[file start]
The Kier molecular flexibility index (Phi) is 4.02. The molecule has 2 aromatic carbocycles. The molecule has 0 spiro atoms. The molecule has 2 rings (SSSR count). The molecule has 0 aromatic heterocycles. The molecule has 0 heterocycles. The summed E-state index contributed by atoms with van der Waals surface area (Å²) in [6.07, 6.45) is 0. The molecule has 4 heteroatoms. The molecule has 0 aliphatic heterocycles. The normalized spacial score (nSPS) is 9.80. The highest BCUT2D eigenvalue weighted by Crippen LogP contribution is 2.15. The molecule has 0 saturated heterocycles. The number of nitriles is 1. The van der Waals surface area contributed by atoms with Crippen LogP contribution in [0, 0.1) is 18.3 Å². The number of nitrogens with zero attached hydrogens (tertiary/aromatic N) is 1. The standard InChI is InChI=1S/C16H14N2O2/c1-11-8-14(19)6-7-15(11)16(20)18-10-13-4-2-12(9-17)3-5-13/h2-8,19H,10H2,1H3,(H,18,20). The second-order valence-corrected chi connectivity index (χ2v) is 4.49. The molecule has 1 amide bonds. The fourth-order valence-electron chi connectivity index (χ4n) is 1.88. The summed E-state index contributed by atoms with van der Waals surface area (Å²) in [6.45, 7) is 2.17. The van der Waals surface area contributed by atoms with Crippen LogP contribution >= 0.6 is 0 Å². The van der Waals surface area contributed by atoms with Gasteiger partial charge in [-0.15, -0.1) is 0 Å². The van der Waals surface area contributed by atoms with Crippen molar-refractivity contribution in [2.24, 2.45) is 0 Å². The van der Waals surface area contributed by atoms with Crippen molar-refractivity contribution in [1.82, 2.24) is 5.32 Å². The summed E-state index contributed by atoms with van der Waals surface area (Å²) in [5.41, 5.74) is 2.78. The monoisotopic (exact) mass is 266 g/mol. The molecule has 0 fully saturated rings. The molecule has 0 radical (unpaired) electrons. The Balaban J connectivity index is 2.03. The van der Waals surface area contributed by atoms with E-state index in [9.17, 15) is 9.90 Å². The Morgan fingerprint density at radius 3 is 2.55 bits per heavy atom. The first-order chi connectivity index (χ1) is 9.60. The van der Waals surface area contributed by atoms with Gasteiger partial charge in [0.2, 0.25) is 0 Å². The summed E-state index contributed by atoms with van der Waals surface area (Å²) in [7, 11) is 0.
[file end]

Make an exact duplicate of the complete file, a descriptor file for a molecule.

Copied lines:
The Kier molecular flexibility index (Phi) is 4.02. The molecule has 2 aromatic carbocycles. The molecule has 0 spiro atoms. The molecule has 2 rings (SSSR count). The molecule has 0 aromatic heterocycles. The molecule has 0 heterocycles. The summed E-state index contributed by atoms with van der Waals surface area (Å²) in [6.07, 6.45) is 0. The molecule has 4 heteroatoms. The molecule has 0 aliphatic heterocycles. The normalized spacial score (nSPS) is 9.80. The highest BCUT2D eigenvalue weighted by Crippen LogP contribution is 2.15. The molecule has 0 saturated heterocycles. The number of nitriles is 1. The van der Waals surface area contributed by atoms with Crippen LogP contribution in [0, 0.1) is 18.3 Å². The number of nitrogens with zero attached hydrogens (tertiary/aromatic N) is 1. The standard InChI is InChI=1S/C16H14N2O2/c1-11-8-14(19)6-7-15(11)16(20)18-10-13-4-2-12(9-17)3-5-13/h2-8,19H,10H2,1H3,(H,18,20). The second-order valence-corrected chi connectivity index (χ2v) is 4.49. The molecule has 1 amide bonds. The fourth-order valence-electron chi connectivity index (χ4n) is 1.88. The summed E-state index contributed by atoms with van der Waals surface area (Å²) in [6.45, 7) is 2.17. The van der Waals surface area contributed by atoms with Crippen LogP contribution >= 0.6 is 0 Å². The van der Waals surface area contributed by atoms with Gasteiger partial charge in [-0.15, -0.1) is 0 Å². The van der Waals surface area contributed by atoms with Crippen molar-refractivity contribution in [2.24, 2.45) is 0 Å². The van der Waals surface area contributed by atoms with Crippen molar-refractivity contribution in [1.82, 2.24) is 5.32 Å². The summed E-state index contributed by atoms with van der Waals surface area (Å²) in [5.41, 5.74) is 2.78. The monoisotopic (exact) mass is 266 g/mol. The molecule has 0 fully saturated rings. The molecule has 0 radical (unpaired) electrons. The Balaban J connectivity index is 2.03. The van der Waals surface area contributed by atoms with E-state index in [9.17, 15) is 9.90 Å². The Morgan fingerprint density at radius 3 is 2.55 bits per heavy atom. The first-order chi connectivity index (χ1) is 9.60. The van der Waals surface area contributed by atoms with Gasteiger partial charge in [0.2, 0.25) is 0 Å². The summed E-state index contributed by atoms with van der Waals surface area (Å²) in [7, 11) is 0.